Sixty-eighth Session,
9th Meeting* (PM)

Youth Delegate Calls Education Critical Tool to Challenging Discriminatory Norms, Harmful Gender Stereotypes, as Commission on Status of Women Continues Session

Young women and non-binary people want to live on a planet that prioritizes social protection and inclusion and not a world built for heterosexual men, youth delegates told the Commission on the Status of Women, as it continued its sixty-eighth session.

The Organization’s largest annual gathering on women’s empowerment, the Commission brings together experts, activists and Government representatives.  This year’s session runs from 11 to 22 March.  The interactive youth dialogue held this afternoon focused on the priority theme for this session:  “Accelerating the achievement of gender equality and the empowerment of all women and girls by addressing poverty and strengthening institutions and financing with a gender perspective”. (For background, see Press Release WOM/2231.)

The dialogue began with a panel discussion, featuring:  Harshita Umesh, doctor at Victoria Hospital in Bangalore, India, and youth policy champion for sexual and reproductive health and rights; Anzhelika Bielova, founder of Voice of Romni; Yassine Jrad, junior researcher and multidisciplinary activist, working with the Youth Peer Education Network (Y-PEER) initiative; Melike Bal, disability rights activist and member of the Association of Women with Disabilities and the European Network on Independent Living; and Samara Vatxun Crendo, communicator for the National Articulation of Indigenous Women Warriors of Ancestry; as well as lead discussant Felipe Paullier, Assistant Secretary-General for Youth Affairs at the United Nations Youth Office.

“We live in a world designed by and for the heterosexual male,” Ms. Umesh said, adding that she has lost count of the number of men who told her she was not marriage material because they would prefer a wife who would stay at home, cook, clean and raise children.  But she became a doctor, she said, citing Hippocrates, because “wherever the art of medicine is loved, there is also a love of humanity.”  Working in one of south India’s biggest Government hospitals, she witnessed how social protection schemes were failing her patients.  Sharing some of their stories, she talked of the illiterate mother who was unable to secure a microloan and could not send her child to school and the non-binary individuals who were living on streets and forced into sex work.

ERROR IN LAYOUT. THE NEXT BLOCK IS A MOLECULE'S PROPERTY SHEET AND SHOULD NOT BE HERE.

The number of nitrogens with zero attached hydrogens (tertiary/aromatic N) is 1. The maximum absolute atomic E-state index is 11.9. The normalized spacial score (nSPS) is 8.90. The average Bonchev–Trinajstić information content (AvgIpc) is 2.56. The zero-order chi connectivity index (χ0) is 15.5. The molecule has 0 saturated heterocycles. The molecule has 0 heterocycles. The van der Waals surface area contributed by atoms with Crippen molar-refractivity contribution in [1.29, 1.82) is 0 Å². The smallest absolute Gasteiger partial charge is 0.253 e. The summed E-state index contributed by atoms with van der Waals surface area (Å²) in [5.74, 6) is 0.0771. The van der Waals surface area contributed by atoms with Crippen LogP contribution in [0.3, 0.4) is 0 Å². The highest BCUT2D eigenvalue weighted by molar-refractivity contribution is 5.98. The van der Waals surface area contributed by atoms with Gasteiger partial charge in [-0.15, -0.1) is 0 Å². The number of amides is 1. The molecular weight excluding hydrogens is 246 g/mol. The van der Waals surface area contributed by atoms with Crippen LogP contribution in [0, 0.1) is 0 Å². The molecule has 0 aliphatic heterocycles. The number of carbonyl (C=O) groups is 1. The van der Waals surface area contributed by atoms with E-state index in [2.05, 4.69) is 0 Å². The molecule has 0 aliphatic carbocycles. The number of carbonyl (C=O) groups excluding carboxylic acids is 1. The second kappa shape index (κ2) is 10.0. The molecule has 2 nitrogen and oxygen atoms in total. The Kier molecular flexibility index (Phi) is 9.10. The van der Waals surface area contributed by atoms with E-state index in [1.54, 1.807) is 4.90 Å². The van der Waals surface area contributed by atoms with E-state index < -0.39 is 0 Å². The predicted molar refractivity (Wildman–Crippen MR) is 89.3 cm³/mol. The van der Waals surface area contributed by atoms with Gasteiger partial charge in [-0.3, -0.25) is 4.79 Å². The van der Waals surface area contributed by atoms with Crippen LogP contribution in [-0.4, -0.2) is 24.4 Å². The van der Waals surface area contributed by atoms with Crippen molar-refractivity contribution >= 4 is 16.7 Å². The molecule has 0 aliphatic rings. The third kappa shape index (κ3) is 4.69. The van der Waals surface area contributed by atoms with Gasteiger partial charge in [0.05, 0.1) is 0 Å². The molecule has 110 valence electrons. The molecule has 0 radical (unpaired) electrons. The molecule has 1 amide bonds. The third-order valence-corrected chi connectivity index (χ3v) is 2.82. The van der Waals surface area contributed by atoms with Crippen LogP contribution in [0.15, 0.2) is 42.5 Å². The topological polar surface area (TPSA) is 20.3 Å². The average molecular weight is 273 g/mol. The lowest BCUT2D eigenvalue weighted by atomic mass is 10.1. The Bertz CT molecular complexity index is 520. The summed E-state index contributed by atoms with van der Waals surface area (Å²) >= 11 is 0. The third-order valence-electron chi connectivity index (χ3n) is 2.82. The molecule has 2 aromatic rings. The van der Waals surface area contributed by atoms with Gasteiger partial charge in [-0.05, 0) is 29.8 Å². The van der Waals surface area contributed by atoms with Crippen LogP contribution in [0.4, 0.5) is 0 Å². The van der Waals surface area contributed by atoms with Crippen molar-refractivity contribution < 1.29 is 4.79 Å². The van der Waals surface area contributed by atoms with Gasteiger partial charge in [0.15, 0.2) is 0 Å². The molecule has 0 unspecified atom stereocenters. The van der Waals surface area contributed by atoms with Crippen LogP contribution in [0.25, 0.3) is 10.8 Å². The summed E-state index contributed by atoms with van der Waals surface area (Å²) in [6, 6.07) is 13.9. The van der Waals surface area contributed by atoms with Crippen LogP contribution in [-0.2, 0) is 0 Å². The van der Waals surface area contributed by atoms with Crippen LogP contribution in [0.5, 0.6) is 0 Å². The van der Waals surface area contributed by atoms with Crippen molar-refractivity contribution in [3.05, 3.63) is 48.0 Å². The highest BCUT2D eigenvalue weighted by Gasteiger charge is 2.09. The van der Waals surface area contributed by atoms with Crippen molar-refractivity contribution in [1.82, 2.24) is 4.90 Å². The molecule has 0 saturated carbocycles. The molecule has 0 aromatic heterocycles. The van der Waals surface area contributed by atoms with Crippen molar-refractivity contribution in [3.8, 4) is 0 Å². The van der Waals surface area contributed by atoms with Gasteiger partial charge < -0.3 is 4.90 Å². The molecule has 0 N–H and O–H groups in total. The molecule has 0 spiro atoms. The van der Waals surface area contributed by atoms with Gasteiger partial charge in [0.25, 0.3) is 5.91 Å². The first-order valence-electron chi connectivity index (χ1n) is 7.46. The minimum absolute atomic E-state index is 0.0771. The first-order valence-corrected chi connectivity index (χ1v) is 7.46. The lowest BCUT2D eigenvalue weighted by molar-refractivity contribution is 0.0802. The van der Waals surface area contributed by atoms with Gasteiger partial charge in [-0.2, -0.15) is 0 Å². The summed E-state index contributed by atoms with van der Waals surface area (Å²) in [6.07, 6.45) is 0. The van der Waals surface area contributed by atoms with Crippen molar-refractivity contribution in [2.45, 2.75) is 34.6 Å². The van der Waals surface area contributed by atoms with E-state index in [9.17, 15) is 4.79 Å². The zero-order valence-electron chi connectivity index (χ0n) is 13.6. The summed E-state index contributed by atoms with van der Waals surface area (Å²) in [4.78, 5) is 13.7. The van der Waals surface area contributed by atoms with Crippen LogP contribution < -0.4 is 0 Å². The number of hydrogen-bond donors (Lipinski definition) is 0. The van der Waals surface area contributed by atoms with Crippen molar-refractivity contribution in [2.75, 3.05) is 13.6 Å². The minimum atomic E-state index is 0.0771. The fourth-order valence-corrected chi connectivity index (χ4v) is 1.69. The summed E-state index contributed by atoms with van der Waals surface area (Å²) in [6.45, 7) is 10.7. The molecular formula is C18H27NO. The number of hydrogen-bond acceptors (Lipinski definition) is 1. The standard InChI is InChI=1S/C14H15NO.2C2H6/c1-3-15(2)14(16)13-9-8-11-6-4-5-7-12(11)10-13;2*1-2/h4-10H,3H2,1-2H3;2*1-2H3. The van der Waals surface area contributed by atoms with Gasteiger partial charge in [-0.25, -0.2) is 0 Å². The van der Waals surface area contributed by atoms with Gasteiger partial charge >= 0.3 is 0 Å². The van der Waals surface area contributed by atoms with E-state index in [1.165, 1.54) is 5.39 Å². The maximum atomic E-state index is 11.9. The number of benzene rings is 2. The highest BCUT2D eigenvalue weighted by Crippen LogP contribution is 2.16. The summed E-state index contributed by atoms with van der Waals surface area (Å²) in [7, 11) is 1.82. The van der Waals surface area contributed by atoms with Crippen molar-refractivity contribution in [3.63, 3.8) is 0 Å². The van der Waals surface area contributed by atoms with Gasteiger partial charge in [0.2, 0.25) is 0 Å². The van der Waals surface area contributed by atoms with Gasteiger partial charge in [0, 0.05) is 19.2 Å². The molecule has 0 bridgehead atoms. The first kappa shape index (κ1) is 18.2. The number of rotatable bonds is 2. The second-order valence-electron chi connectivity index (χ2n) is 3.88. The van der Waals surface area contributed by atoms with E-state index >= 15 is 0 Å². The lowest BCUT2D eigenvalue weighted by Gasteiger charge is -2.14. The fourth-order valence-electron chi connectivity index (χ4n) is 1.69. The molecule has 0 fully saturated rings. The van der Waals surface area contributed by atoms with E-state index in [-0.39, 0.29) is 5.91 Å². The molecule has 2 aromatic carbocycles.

Social protection schemes are key, she said, to combat poverty and ensure dignity; however, those very same schemes are often rooted in discriminatory gender norms.  Community engagement and education are key, she said, adding that most women and girls are unaware of the social protection schemes available to them.  Stressing that economic empowerment initiatives can have transformative impacts, she called for recognition to unpaid and informal workers, most of whom are women, as well as gender-responsive health systems that meet the needs of women, girls and non-binary individuals.  Today, the world has more young people than at any time in history, she pointed out, calling on delegates to review the Global Youth and Adolescents Recommendations.

Ms. Bielova reported that the Roma community in Ukraine numbers some 450,000 people.  Since the Russian Federation’s full-scale invasion of Ukraine, about one third of them have become refugees and internally displaced persons (mostly from the southern and eastern regions), fleeing constant shelling of their hometowns.  The Voice of Romni study identified the community’s biggest needs as humanitarian aid, employment assistance and access to education — problems exacerbated by the existing discrimination against Roma in all spheres.  She recalled a Roma living in a collective shelter who tried to find a job and was refused, being told:  “We do not hire Roma.”  She outlined proposals to overcome poverty and achieve gender equality, including working with the Roma leaders towards needs identification and gaps in service provision, citing the “Roma Strategy until 2030”.  However, it lacks funding for implementation.